Drew Hendry, MP, Inverness, Nairn, Badenoch and Strathspey Low-carbon generation, Policy, Policy & regulation, Opinion, Hydropower

2018 marks the 75th anniversary of the Hydro Electric Development Act in Scotland, which kick-started major hydro developments across the country. MP Drew Hendry looks at the benefits of the technology.

For nearly 130 years Scotland has been the home of hydro-electricity – back when the open fire was the centre of the power world for most folk, and at a time when even getting a photo taken was a family day out that few could afford.

Back in 1890, Fort Augustus in my constituency was an early adopter of the technology. Offering a simple idea for generating power, using our accommodating geography, our mountains and lochs, was going to transform the Highlands and give Scotland the lasting lead across the nations of the UK for hydro power.

2018 marks the 75th anniversary of the Hydro Electric Development Act, which really kick-started major hydro developments across Scotland.

As a result, we currently have about 2GW of installed hydro-electricity capacity, accounting for around 88 per cent of all UK capacity and 92 per cent of UK hydro output. The really good news is that there are opportunities in abundance to develop even more.

The technical side of hydro generation is fascinating, but I will leave that to the experts, suffice to say that it’s the force of water spinning a turbine that delivers the magic, the low carbon electricity that we benefit from.

Pumped storage schemes are really clever though, involving two bodies of water at different heights and, during periods of low demand for power, electricity is used to pump water from the lower reservoir to the upper reservoir.

When demand is high, the water is released to generate electricity – in a similar manner to conventional hydro – effectively acting as enormous batteries enabling the power to be used when required. Unlike actual batteries, however, they aren’t just for short-term gaps but can ensure we can all brew a cup of tea during periods of variable demand.

Built to last decades, pumped storage is one of the only technologies able to provide this flexibility to the system; shifting energy over weeks or months, even over the changing seasons, as the amount of variable renewable generation increases.

Put simply, when the wind is blowing, surplus energy from wind turbines can be stored releasing the energy when it’s required and keeping supply constant – keeping the lights on as they say.

Developing new pumped storage has the potential to help people through lower bills.

Hydro can mean downward pressure on the wholesale price of electricity, avoiding payments for new build generation and power networks. That saving could and should benefit customers, especially those who have been suffering higher charges just because of where they live.

In a report commissioned by SSE, Baringa found that Coire Glas, a consented pumped storage plant in the Scottish Highlands, would deliver about £70 million per annum benefit in social welfare and a reduction in customers’ bills of about £215 million per annum. Now that is something I can get excited about.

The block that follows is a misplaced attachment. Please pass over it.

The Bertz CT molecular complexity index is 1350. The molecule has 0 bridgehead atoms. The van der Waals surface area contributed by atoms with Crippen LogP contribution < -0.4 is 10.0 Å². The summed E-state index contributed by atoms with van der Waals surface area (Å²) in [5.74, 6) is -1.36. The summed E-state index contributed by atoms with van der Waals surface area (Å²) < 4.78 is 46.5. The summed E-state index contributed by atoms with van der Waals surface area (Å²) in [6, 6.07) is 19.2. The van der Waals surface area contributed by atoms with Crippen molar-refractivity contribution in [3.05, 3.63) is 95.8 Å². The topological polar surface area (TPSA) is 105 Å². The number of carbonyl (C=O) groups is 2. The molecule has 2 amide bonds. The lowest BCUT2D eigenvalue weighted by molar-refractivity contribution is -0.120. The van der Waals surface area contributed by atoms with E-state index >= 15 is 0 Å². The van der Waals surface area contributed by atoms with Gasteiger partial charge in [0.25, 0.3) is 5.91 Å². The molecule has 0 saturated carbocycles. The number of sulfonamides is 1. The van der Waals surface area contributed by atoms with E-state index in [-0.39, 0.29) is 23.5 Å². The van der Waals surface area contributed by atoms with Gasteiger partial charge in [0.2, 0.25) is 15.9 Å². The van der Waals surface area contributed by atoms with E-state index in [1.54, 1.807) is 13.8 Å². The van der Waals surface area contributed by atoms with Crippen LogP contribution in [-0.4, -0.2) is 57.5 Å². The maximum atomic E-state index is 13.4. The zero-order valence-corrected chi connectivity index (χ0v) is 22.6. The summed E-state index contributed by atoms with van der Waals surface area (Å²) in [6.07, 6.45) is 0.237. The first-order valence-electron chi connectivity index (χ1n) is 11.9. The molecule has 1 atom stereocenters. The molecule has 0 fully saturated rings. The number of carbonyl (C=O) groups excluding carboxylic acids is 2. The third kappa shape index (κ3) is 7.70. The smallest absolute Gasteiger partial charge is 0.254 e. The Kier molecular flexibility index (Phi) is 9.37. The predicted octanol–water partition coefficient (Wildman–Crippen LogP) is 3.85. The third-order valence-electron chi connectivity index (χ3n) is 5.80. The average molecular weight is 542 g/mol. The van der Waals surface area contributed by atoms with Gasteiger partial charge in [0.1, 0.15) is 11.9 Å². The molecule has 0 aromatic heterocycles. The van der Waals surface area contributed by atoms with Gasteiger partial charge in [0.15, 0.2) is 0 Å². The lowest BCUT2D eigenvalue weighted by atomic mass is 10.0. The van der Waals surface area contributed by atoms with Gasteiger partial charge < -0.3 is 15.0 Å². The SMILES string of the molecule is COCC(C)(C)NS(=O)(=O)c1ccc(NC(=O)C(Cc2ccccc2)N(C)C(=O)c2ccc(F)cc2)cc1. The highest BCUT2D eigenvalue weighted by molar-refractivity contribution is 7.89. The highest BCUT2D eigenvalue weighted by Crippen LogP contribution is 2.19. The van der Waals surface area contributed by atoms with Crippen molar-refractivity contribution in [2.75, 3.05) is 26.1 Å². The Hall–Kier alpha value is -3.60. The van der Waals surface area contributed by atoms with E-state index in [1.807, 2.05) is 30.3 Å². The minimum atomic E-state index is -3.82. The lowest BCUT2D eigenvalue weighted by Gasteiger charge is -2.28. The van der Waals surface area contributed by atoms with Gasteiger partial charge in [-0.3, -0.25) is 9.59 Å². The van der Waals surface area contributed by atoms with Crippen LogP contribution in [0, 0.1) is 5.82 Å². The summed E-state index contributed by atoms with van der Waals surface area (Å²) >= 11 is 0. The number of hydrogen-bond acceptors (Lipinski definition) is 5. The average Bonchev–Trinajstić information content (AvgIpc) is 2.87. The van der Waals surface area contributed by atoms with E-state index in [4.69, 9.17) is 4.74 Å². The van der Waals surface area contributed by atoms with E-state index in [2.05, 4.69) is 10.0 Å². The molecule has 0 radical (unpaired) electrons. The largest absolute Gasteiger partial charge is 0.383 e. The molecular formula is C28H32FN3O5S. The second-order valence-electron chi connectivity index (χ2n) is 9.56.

Despite the benefits, new pumped storage has not been seen in Scotland for more than 40 years; Foyers began generating in 1974 and Cruachan 1966, with both provide balancing services, rather than long term storage. Modern and more efficient pumped storage facilities should be part of our renewable energy mix once again.

Pumped storage, like other large scale renewables generation, is a major capital-intensive infrastructure investment requiring a long lead time but, once developed, it has a long operational life with low operational costs.

It is a policy deficit in the UK that the current generation market is not designed with bulk electricity storage in mind, losing out to technologies, that in my view are bad value, risky and have enormous legacy implications, such as new nuclear.

SSE says that, at a stroke, Coire Glas would more than double the total pumped storage capacity not just in Scotland, but across the nations of the UK.

An investment stabilisation mechanism, similar to the ‘cap and floor’ currently available to interconnectors, could reinvigorate the pumped storage market and bring the hydro revolution back to Scotland.

Projects are ready and waiting to go. We need to make maximum use of our own energy resources, it makes no sense to rely even more heavily on interconnection, to ensure security of energy supply.

SSE states that they have Coire Glas ready as a shovel ready project. It could quickly be the first new pumped storage system in Scotland this century, but the twin vices of uncertainties from the UK Government about future revenue streams and policy instability have so far prevented it from progressing.

SSE received planning consent for Coire Glas, in the Great Glen, in December 2013, for up to 600MW installed capacity and 30GWh of storage – an £800 million project, with a construction period of around five years.

It would be capable of running for over two days continuously at full output, and even longer with a lower load. Moreover, it was wholeheartedly supported by the local authority, community council, local councillors and Scottish Ministers.

With SSE now looking to increase the generating capacity of the project to 1500MW to maximise the potential of the site, Coire Glas is best placed to deliver within the market.

Supporting pumped storage now, and projects like Coire Glas, will provide energy for people, families and communities far into the future. The long established, proven technology generating low carbon power is too important to languish on the sidelines.

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